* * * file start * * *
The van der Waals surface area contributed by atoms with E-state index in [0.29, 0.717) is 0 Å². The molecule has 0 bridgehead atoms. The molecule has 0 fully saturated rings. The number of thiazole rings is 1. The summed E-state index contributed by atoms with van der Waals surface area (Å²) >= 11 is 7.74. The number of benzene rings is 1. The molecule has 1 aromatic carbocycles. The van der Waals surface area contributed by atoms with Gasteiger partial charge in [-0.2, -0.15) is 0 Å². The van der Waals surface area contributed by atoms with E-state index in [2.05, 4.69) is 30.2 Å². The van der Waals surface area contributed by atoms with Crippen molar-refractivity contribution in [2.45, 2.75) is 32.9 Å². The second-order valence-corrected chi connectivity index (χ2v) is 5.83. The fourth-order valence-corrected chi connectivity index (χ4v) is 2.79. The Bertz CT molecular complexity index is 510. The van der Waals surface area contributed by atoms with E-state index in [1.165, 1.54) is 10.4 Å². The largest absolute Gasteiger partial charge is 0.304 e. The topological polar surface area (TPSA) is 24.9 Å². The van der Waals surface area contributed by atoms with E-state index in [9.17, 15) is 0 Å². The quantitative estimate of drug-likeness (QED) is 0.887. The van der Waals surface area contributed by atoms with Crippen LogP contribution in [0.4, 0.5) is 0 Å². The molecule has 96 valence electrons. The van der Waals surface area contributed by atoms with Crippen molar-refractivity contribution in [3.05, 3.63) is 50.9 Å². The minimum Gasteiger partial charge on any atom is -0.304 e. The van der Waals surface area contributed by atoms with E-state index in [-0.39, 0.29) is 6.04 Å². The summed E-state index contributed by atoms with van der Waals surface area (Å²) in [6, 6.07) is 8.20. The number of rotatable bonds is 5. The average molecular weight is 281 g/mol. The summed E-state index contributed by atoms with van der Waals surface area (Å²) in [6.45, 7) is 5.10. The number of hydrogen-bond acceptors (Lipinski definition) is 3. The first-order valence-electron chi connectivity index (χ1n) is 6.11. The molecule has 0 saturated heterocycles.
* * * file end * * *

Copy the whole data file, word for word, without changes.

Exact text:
The van der Waals surface area contributed by atoms with E-state index in [0.29, 0.717) is 0 Å². The molecule has 0 bridgehead atoms. The molecule has 0 fully saturated rings. The number of thiazole rings is 1. The summed E-state index contributed by atoms with van der Waals surface area (Å²) >= 11 is 7.74. The number of benzene rings is 1. The molecule has 1 aromatic carbocycles. The van der Waals surface area contributed by atoms with Gasteiger partial charge in [-0.2, -0.15) is 0 Å². The van der Waals surface area contributed by atoms with E-state index in [2.05, 4.69) is 30.2 Å². The van der Waals surface area contributed by atoms with Crippen molar-refractivity contribution in [2.45, 2.75) is 32.9 Å². The second-order valence-corrected chi connectivity index (χ2v) is 5.83. The fourth-order valence-corrected chi connectivity index (χ4v) is 2.79. The Bertz CT molecular complexity index is 510. The van der Waals surface area contributed by atoms with E-state index in [1.165, 1.54) is 10.4 Å². The largest absolute Gasteiger partial charge is 0.304 e. The topological polar surface area (TPSA) is 24.9 Å². The van der Waals surface area contributed by atoms with E-state index in [9.17, 15) is 0 Å². The quantitative estimate of drug-likeness (QED) is 0.887. The van der Waals surface area contributed by atoms with Crippen LogP contribution in [0.4, 0.5) is 0 Å². The molecule has 96 valence electrons. The van der Waals surface area contributed by atoms with Crippen molar-refractivity contribution in [3.05, 3.63) is 50.9 Å². The minimum Gasteiger partial charge on any atom is -0.304 e. The van der Waals surface area contributed by atoms with E-state index in [-0.39, 0.29) is 6.04 Å². The summed E-state index contributed by atoms with van der Waals surface area (Å²) in [6, 6.07) is 8.20. The number of rotatable bonds is 5. The average molecular weight is 281 g/mol. The summed E-state index contributed by atoms with van der Waals surface area (Å²) in [6.45, 7) is 5.10. The number of hydrogen-bond acceptors (Lipinski definition) is 3. The first-order valence-electron chi connectivity index (χ1n) is 6.11. The molecule has 0 saturated heterocycles.